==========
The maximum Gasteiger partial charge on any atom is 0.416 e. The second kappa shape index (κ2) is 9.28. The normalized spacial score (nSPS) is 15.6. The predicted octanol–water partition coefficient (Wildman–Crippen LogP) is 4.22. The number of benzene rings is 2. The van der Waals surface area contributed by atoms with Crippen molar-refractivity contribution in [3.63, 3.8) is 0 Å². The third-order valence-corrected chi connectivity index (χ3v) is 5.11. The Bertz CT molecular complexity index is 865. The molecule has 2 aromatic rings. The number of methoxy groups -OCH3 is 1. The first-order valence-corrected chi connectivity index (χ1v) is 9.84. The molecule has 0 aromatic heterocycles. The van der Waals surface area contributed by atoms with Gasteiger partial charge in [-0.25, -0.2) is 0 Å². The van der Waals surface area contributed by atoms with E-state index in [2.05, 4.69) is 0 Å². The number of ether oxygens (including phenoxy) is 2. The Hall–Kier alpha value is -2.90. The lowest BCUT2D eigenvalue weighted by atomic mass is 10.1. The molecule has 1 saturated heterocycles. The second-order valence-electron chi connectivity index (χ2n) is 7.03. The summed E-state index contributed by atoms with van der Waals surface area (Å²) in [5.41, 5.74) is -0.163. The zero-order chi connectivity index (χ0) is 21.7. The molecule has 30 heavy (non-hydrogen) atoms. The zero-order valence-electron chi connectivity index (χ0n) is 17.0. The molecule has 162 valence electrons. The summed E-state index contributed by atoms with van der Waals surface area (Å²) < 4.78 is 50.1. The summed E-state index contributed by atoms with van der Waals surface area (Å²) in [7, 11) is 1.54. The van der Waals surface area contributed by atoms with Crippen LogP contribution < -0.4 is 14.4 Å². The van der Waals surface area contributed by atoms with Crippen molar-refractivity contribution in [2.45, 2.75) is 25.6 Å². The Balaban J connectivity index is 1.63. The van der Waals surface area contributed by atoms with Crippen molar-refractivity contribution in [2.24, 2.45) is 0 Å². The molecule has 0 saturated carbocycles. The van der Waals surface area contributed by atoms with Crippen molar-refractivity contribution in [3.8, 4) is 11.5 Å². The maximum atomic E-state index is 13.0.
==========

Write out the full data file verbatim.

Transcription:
The maximum Gasteiger partial charge on any atom is 0.416 e. The second kappa shape index (κ2) is 9.28. The normalized spacial score (nSPS) is 15.6. The predicted octanol–water partition coefficient (Wildman–Crippen LogP) is 4.22. The number of benzene rings is 2. The van der Waals surface area contributed by atoms with Crippen molar-refractivity contribution in [3.63, 3.8) is 0 Å². The third-order valence-corrected chi connectivity index (χ3v) is 5.11. The Bertz CT molecular complexity index is 865. The molecule has 2 aromatic rings. The number of methoxy groups -OCH3 is 1. The first-order valence-corrected chi connectivity index (χ1v) is 9.84. The molecule has 0 aromatic heterocycles. The van der Waals surface area contributed by atoms with Gasteiger partial charge in [-0.25, -0.2) is 0 Å². The van der Waals surface area contributed by atoms with E-state index in [2.05, 4.69) is 0 Å². The number of ether oxygens (including phenoxy) is 2. The Hall–Kier alpha value is -2.90. The lowest BCUT2D eigenvalue weighted by atomic mass is 10.1. The molecule has 1 saturated heterocycles. The second-order valence-electron chi connectivity index (χ2n) is 7.03. The summed E-state index contributed by atoms with van der Waals surface area (Å²) in [5.41, 5.74) is -0.163. The zero-order chi connectivity index (χ0) is 21.7. The molecule has 30 heavy (non-hydrogen) atoms. The zero-order valence-electron chi connectivity index (χ0n) is 17.0. The molecule has 162 valence electrons. The summed E-state index contributed by atoms with van der Waals surface area (Å²) < 4.78 is 50.1. The summed E-state index contributed by atoms with van der Waals surface area (Å²) in [7, 11) is 1.54. The van der Waals surface area contributed by atoms with Crippen LogP contribution < -0.4 is 14.4 Å². The van der Waals surface area contributed by atoms with Crippen molar-refractivity contribution in [2.45, 2.75) is 25.6 Å². The Balaban J connectivity index is 1.63. The van der Waals surface area contributed by atoms with Crippen molar-refractivity contribution in [2.24, 2.45) is 0 Å². The molecule has 0 saturated carbocycles. The van der Waals surface area contributed by atoms with Crippen molar-refractivity contribution in [3.8, 4) is 11.5 Å². The maximum atomic E-state index is 13.0.